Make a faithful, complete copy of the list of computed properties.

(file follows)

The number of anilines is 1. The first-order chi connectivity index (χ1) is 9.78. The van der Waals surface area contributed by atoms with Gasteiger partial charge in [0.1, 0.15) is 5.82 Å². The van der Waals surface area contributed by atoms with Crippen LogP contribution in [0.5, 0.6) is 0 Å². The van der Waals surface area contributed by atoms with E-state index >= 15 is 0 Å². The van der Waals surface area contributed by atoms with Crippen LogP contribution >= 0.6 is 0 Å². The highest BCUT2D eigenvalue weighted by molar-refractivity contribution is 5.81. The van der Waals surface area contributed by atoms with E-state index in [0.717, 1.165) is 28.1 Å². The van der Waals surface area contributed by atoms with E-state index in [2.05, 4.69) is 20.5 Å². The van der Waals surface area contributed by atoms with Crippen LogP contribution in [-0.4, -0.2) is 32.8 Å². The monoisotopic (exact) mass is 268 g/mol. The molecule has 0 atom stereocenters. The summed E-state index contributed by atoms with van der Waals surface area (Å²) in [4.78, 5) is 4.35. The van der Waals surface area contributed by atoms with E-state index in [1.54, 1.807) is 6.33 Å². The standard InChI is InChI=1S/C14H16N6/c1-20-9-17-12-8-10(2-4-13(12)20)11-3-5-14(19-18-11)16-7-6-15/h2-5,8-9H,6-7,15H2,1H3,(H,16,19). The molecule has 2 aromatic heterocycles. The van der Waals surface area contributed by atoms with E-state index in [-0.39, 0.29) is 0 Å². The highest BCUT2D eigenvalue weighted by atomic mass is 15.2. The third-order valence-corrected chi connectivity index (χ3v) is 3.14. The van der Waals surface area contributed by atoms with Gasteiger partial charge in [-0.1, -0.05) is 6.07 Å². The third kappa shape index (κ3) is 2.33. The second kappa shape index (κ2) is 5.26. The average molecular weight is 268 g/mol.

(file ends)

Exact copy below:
The number of anilines is 1. The first-order chi connectivity index (χ1) is 9.78. The van der Waals surface area contributed by atoms with Gasteiger partial charge in [0.1, 0.15) is 5.82 Å². The van der Waals surface area contributed by atoms with Crippen LogP contribution in [0.5, 0.6) is 0 Å². The van der Waals surface area contributed by atoms with E-state index >= 15 is 0 Å². The van der Waals surface area contributed by atoms with Crippen LogP contribution >= 0.6 is 0 Å². The highest BCUT2D eigenvalue weighted by molar-refractivity contribution is 5.81. The van der Waals surface area contributed by atoms with E-state index in [0.717, 1.165) is 28.1 Å². The van der Waals surface area contributed by atoms with E-state index in [2.05, 4.69) is 20.5 Å². The van der Waals surface area contributed by atoms with Crippen LogP contribution in [-0.4, -0.2) is 32.8 Å². The monoisotopic (exact) mass is 268 g/mol. The molecule has 0 atom stereocenters. The summed E-state index contributed by atoms with van der Waals surface area (Å²) in [4.78, 5) is 4.35. The van der Waals surface area contributed by atoms with E-state index in [1.54, 1.807) is 6.33 Å². The standard InChI is InChI=1S/C14H16N6/c1-20-9-17-12-8-10(2-4-13(12)20)11-3-5-14(19-18-11)16-7-6-15/h2-5,8-9H,6-7,15H2,1H3,(H,16,19). The molecule has 2 aromatic heterocycles. The van der Waals surface area contributed by atoms with E-state index in [-0.39, 0.29) is 0 Å². The highest BCUT2D eigenvalue weighted by atomic mass is 15.2. The third-order valence-corrected chi connectivity index (χ3v) is 3.14. The van der Waals surface area contributed by atoms with Gasteiger partial charge in [-0.1, -0.05) is 6.07 Å². The third kappa shape index (κ3) is 2.33. The second kappa shape index (κ2) is 5.26. The average molecular weight is 268 g/mol.